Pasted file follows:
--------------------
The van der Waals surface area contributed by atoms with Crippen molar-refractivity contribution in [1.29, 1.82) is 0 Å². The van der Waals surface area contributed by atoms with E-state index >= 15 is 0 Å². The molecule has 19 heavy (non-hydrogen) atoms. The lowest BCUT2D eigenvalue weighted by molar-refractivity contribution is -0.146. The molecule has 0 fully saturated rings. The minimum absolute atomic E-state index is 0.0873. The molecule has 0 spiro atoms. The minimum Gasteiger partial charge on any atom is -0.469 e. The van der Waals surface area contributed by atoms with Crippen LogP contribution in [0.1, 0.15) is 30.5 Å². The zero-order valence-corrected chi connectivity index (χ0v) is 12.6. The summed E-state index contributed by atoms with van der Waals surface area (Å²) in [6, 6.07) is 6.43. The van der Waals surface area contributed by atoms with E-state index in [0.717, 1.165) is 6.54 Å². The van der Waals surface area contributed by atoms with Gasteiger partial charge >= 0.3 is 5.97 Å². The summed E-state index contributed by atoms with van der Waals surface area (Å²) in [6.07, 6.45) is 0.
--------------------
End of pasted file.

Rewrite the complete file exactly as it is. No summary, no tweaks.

The van der Waals surface area contributed by atoms with Crippen molar-refractivity contribution in [1.29, 1.82) is 0 Å². The van der Waals surface area contributed by atoms with E-state index >= 15 is 0 Å². The molecule has 19 heavy (non-hydrogen) atoms. The lowest BCUT2D eigenvalue weighted by molar-refractivity contribution is -0.146. The molecule has 0 fully saturated rings. The minimum absolute atomic E-state index is 0.0873. The molecule has 0 spiro atoms. The minimum Gasteiger partial charge on any atom is -0.469 e. The van der Waals surface area contributed by atoms with Crippen LogP contribution in [0.1, 0.15) is 30.5 Å². The zero-order valence-corrected chi connectivity index (χ0v) is 12.6. The summed E-state index contributed by atoms with van der Waals surface area (Å²) in [6, 6.07) is 6.43. The van der Waals surface area contributed by atoms with E-state index in [0.717, 1.165) is 6.54 Å². The van der Waals surface area contributed by atoms with Gasteiger partial charge >= 0.3 is 5.97 Å². The summed E-state index contributed by atoms with van der Waals surface area (Å²) in [6.07, 6.45) is 0.